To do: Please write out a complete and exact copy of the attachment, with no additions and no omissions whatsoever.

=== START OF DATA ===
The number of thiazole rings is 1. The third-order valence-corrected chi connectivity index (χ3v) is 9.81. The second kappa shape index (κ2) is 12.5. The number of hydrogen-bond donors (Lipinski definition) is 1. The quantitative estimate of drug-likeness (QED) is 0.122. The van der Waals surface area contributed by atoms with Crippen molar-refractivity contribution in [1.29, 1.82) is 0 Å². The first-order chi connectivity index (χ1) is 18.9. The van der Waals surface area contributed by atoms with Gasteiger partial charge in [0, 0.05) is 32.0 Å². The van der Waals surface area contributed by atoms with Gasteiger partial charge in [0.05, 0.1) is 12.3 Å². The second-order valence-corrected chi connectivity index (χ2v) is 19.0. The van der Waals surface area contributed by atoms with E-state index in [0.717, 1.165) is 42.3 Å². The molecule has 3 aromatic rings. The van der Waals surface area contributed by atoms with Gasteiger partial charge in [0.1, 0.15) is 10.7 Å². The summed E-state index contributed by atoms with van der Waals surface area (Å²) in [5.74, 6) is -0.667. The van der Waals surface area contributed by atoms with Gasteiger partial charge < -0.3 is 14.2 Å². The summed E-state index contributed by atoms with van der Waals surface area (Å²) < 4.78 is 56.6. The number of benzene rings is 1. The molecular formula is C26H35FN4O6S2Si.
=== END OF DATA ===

The number of thiazole rings is 1. The third-order valence-corrected chi connectivity index (χ3v) is 9.81. The second kappa shape index (κ2) is 12.5. The number of hydrogen-bond donors (Lipinski definition) is 1. The quantitative estimate of drug-likeness (QED) is 0.122. The van der Waals surface area contributed by atoms with Crippen molar-refractivity contribution in [1.29, 1.82) is 0 Å². The first-order chi connectivity index (χ1) is 18.9. The van der Waals surface area contributed by atoms with Gasteiger partial charge in [0, 0.05) is 32.0 Å². The van der Waals surface area contributed by atoms with Gasteiger partial charge in [0.05, 0.1) is 12.3 Å². The second-order valence-corrected chi connectivity index (χ2v) is 19.0. The van der Waals surface area contributed by atoms with E-state index in [0.717, 1.165) is 42.3 Å². The molecule has 3 aromatic rings. The van der Waals surface area contributed by atoms with Gasteiger partial charge in [0.1, 0.15) is 10.7 Å². The summed E-state index contributed by atoms with van der Waals surface area (Å²) in [5.74, 6) is -0.667. The van der Waals surface area contributed by atoms with Gasteiger partial charge < -0.3 is 14.2 Å². The summed E-state index contributed by atoms with van der Waals surface area (Å²) < 4.78 is 56.6. The number of benzene rings is 1. The molecular formula is C26H35FN4O6S2Si.